Lace For Your Life

Originally published 1/17/2009 by Phyllis Irene Radford

Ribbons and lace adorn little girl clothing and big girl finery. For centuries, lace has defined elegance.

When I was in grade school, I watched a film strip about Spain for social studies. The only thing I remember about that film strip – indeed for much of that entire year – was the image of a little girl making lace. She used about a dozen threads wound onto cards and she wove those threads rapidly into a pattern unique to her family that had been passed from generation to generation.

I was fascinated. The images stayed with me to this day, several decades later. The idea of creating beautiful fabric from air and thread remains a passion.

Without realizing it, I embarked upon a life long quest to make lace within a year of watching that film strip. Embroidery, knitting, crocheting, and sewing became a part of my everyday life.

And then one magical summer at a county fair I found a doily on exhibit made of tatted lace. Despite the efforts of crossword puzzle designers to teach us otherwise, tatting is just one form of lace making. It closely resembles macramé in structure, a series of double half hitches built onto a drawstring. I studied that doily for as long as my mother and sister would allow. Serendipitously, a month later my local community school offered a class in tatting.

My mother gave me her mother’s tatting shuttle as a reward for completing the class. Of all the family heirlooms, I value this one the most. Let my sister have the diamonds, I got the tatting shuttle.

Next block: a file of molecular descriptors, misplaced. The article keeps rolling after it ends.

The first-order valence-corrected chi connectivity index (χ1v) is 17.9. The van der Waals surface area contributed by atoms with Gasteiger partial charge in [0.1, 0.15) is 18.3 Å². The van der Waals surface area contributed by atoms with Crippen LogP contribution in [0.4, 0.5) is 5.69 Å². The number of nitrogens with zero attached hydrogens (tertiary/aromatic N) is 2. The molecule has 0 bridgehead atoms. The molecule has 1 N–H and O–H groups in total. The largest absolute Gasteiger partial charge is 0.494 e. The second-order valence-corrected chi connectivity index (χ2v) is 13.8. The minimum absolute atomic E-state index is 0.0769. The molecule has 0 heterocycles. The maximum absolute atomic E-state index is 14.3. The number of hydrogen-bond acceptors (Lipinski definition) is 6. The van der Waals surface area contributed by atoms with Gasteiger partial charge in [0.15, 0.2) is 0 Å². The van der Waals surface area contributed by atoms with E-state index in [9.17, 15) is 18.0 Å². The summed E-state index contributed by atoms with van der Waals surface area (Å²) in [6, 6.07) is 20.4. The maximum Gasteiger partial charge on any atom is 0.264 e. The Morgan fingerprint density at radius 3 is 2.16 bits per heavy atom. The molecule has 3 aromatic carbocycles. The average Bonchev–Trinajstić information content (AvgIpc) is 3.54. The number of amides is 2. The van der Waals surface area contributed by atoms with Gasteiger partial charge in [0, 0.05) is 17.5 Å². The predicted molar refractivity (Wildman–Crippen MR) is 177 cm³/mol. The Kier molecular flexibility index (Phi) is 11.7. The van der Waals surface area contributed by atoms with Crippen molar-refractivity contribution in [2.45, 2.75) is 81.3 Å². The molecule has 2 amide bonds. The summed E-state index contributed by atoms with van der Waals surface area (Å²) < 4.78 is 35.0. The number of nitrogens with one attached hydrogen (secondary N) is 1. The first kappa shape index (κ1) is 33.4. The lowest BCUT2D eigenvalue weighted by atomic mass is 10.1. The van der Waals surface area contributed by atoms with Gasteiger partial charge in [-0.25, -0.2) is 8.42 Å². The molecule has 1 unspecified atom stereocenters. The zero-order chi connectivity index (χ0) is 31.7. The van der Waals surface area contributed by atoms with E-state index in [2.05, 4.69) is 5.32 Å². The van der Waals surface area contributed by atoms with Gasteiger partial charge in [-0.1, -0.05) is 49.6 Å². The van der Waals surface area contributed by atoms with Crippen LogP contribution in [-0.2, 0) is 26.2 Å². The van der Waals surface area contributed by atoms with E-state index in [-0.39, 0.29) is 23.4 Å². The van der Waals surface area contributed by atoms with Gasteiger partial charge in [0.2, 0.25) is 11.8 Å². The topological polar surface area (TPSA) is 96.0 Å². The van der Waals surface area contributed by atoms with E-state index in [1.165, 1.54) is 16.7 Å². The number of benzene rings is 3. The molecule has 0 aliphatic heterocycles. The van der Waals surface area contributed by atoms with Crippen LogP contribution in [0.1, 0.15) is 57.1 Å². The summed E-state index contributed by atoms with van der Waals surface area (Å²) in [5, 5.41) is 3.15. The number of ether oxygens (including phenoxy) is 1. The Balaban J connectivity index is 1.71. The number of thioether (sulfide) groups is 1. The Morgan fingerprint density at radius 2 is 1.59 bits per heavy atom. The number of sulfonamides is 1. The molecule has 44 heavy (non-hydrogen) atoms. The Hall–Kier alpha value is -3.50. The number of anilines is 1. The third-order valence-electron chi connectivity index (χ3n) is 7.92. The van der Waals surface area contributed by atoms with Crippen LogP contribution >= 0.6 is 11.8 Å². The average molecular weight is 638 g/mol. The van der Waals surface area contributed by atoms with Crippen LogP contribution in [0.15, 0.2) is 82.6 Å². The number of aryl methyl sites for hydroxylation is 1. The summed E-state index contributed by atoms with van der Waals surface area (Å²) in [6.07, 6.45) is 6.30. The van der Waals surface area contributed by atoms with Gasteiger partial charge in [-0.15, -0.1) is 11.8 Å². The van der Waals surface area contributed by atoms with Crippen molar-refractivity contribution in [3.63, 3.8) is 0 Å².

Thirty years later I still treasure that shuttle though I don’t use it any more. It’s made of celluloid to look like ivory and becoming quite fragile. About 2.5 inches long, it has a little pick on one end. That’s unusual for the time period it must have been made. Sometimes I think that shuttle taught me to tat. I’ve won numerous county, state and international prizes for the lace I’ve made with that shuttle.

My love of tatting led me the Portland Lace Society in Portland, Oregon. Within a year of joining I discovered bobbin lace. This form of lace is what the little Spanish girl wove. She had her threads wound onto cards, most styles use bobbins, little spindles of wood, some with a circle of beads on the bottom to keep the bobbins from rolling and over-twisting the threads. This of course leads to collecting both bobbins and beads. But that’s another story. The weight of the beads adds tension to the thread and keeps the pattern even. To keep the entire mass of threads and bobbins organized we work upon a pillow. Not just any throw pillow found on a sofa – though those will work – we have special pillows filled with straw or wool, or exotic forms of Styrofoam that forgives you for sticking pins into it, and covered in sturdy twill or upholstery velvet. We weave the threads without a loom. Pins stuck into the pillow anchor the pattern until completion. 

I can crochet lace, I can knit lace. I’ve made needle lace and netted lace. The last form is actually the same technique as making a fish net, but the threads and needles are hundreds of times smaller.

Complicated? You bet your sweet tushy it is. And that’s the joy of making lace. An intellectual challenge, an exercise in patience – and frustration. It’s a puzzle that requires complete concentration. I often fall into a deep meditation trance while lacing, counting the twists and crosses, placing the pins, listening to the faint click as bobbins and beads touch each other…

Like any art, the satisfaction comes from the doing. The finished project is the bonus.

But then the object of our journey through life is the journey, the process, and not getting to the end in a hurry.

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